Rutkowski said she is comfortable with the current arrangement. She has a professional space to meet clients and she has been able to network with other attorneys and business professionals who also use virtual offices. To her, a virtual office is better than the other options such as mixing her personal and professional lives together by working full time from her home, meeting clients in coffee shops, or having her mail delivered to a P.O. Box.

Officescape has submitted a proposal to the Indiana State Bar Association to offer its services as a member benefit. The Membership and Membership Benefits Committee has been reviewing the proposition and plans to continue the discussion at its January meeting.

“It certainly seems like a service that would be of great benefit particularly to small and solo firms,” said Susan Jacobs, ISBA associate executive director.

Eighteen years ago, Woolley was a pioneer of the virtual office. He used to drive to Kokomo, plunk down $50 to rent a conference room for a day at the public library, and see about 10 bankruptcy clients. It gave him the local office, but missing were the professional services like a designated waiting area and administrative assistant.

Both Woolley and Rutkowski say their virtual offices are providing them the tools they need to reach more clients. However, they also noted, if they ever establish a full-time presence in West Lafayette or hire more staff, they would likely move from the rented space to possibly buying a building or signing a long-term lease.

“Right now,” Rutkowski said, “this allows me flexibility and I don’t see changing that for quite some time.”•
 

ADVERTISEMENT

Post a comment to this story

COMMENTS POLICY
We reserve the right to remove any post that we feel is obscene, profane, vulgar, racist, sexually explicit, abusive, or hateful.
 
You are legally responsible for what you post and your anonymity is not guaranteed.
 
Posts that insult, defame, threaten, harass or abuse other readers or people mentioned in Indiana Lawyer editorial content are also subject to removal. Please respect the privacy of individuals and refrain from posting personal information.
 
No solicitations, spamming or advertisements are allowed. Readers may post links to other informational websites that are relevant to the topic at hand, but please do not link to objectionable material.
 
We may remove messages that are unrelated to the topic, encourage illegal activity, use all capital letters or are unreadable.
 

Messages that are flagged by readers as objectionable will be reviewed and may or may not be removed. Please do not flag a post simply because you disagree with it.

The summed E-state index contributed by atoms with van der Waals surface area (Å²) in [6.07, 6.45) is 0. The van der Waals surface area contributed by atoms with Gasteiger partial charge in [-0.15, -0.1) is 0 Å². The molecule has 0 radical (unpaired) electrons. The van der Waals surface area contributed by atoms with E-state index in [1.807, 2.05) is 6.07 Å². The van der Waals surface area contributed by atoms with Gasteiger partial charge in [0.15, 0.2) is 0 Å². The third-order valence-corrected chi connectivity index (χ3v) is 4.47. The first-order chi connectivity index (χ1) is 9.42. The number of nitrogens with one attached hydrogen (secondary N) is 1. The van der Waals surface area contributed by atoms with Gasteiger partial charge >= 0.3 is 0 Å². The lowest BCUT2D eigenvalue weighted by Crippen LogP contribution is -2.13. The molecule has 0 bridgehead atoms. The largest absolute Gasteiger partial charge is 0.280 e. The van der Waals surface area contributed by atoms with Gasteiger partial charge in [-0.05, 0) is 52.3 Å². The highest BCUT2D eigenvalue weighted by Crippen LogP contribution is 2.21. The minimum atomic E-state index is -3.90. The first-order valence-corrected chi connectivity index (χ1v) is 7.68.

Sponsored by
ADVERTISEMENT
Subscribe to Indiana Lawyer
  1. Are you financially squeezed? Do you seek funds to pay off credits and debts Do you seek finance to set up your own business? Are you in need of private or business loans for various purposes? Do you seek loans to carry out large projects Do you seek funding for various other processes? If you have any of the above problems, we can be of assistance to you but I want you to understand that we give out our loans at an interest rate of 3% . Interested Persons should contact me with this below details . LOAN APPLICATION FORM First name: Date of birth (yyyy-mm-dd): Loan Amount Needed: Duration: Occupation: Phone: Country: My contact email :jasonwillfinanceloanss@hotmail.com Note:that all mail must be sent to: jasonwillfinanceloanss@hotmail.com Thanks and God Bless . Jason Will

  2. Can I get this form on line,if not where can I obtain one. I am eligible.

  3. What a fine example of the best of the Hoosier tradition! How sad that the AP has to include partisan snark in the obit for this great American patriot and adventurer.

  4. Why are all these lawyers yakking to the media about pending matters? Trial by media? What the devil happened to not making extrajudicial statements? The system is falling apart.

  5. It is a sad story indeed as this couple has been only in survival mode, NOT found guilty with Ponzi, shaken down for 5 years and pursued by prosecution that has been ignited by a civil suit with very deep pockets wrenched in their bitterness...It has been said that many of us are breaking an average of 300 federal laws a day without even knowing it. Structuring laws, & civilForfeiture laws are among the scariest that need to be restructured or repealed . These laws were initially created for drug Lords and laundering money and now reach over that line. Here you have a couple that took out their own money, not drug money, not laundering. Yes...Many upset that they lost money...but how much did they make before it all fell apart? No one ask that question? A civil suit against Williams was awarded because he has no more money to fight...they pushed for a break in order...they took all his belongings...even underwear, shoes and clothes? who does that? What allows that? Maybe if you had the picture of him purchasing a jacket at the Goodwill just to go to court the next day...his enemy may be satisfied? But not likely...bitterness is a master. For happy ending lovers, you will be happy to know they have a faith that has changed their world and a solid love that many of us can only dream about. They will spend their time in federal jail for taking their money from their account, but at the end of the day they have loyal friends, a true love and a hope of a new life in time...and none of that can be bought or taken That is the real story.

ADVERTISEMENT